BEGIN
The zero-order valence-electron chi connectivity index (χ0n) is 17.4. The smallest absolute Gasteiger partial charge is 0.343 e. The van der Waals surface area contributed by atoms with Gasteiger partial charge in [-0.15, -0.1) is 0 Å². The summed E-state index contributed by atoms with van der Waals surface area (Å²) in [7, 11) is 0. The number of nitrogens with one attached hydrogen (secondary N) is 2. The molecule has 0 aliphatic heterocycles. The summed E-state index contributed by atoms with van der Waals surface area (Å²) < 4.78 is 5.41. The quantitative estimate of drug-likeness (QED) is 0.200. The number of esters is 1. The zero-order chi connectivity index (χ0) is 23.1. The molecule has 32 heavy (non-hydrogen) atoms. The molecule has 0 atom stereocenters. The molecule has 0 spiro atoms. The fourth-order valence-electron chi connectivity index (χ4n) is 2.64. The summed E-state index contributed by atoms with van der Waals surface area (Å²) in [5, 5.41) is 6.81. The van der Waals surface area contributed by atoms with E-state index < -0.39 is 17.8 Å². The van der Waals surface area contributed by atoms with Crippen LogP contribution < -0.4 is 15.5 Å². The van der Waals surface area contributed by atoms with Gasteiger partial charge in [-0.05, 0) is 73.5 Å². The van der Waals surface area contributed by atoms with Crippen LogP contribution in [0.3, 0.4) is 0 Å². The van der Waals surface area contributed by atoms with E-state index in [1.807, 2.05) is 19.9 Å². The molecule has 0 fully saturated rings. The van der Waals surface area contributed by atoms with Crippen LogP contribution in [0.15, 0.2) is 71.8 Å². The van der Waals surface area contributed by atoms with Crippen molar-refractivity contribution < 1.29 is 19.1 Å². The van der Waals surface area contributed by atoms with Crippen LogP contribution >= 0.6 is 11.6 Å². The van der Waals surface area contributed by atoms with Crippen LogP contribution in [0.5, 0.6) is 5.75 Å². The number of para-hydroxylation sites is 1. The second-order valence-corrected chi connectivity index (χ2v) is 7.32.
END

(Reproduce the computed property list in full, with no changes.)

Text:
The zero-order valence-electron chi connectivity index (χ0n) is 17.4. The smallest absolute Gasteiger partial charge is 0.343 e. The van der Waals surface area contributed by atoms with Gasteiger partial charge in [-0.15, -0.1) is 0 Å². The summed E-state index contributed by atoms with van der Waals surface area (Å²) in [7, 11) is 0. The number of nitrogens with one attached hydrogen (secondary N) is 2. The molecule has 0 aliphatic heterocycles. The summed E-state index contributed by atoms with van der Waals surface area (Å²) < 4.78 is 5.41. The quantitative estimate of drug-likeness (QED) is 0.200. The number of esters is 1. The zero-order chi connectivity index (χ0) is 23.1. The molecule has 32 heavy (non-hydrogen) atoms. The molecule has 0 atom stereocenters. The molecule has 0 spiro atoms. The fourth-order valence-electron chi connectivity index (χ4n) is 2.64. The summed E-state index contributed by atoms with van der Waals surface area (Å²) in [5, 5.41) is 6.81. The van der Waals surface area contributed by atoms with E-state index < -0.39 is 17.8 Å². The van der Waals surface area contributed by atoms with Crippen LogP contribution < -0.4 is 15.5 Å². The van der Waals surface area contributed by atoms with Gasteiger partial charge in [-0.05, 0) is 73.5 Å². The van der Waals surface area contributed by atoms with Crippen LogP contribution in [0.3, 0.4) is 0 Å². The van der Waals surface area contributed by atoms with E-state index in [1.807, 2.05) is 19.9 Å². The molecule has 0 fully saturated rings. The van der Waals surface area contributed by atoms with Crippen LogP contribution in [0.15, 0.2) is 71.8 Å². The van der Waals surface area contributed by atoms with Crippen molar-refractivity contribution < 1.29 is 19.1 Å². The van der Waals surface area contributed by atoms with Crippen LogP contribution >= 0.6 is 11.6 Å². The van der Waals surface area contributed by atoms with Crippen LogP contribution in [0.5, 0.6) is 5.75 Å². The number of para-hydroxylation sites is 1. The second-order valence-corrected chi connectivity index (χ2v) is 7.32.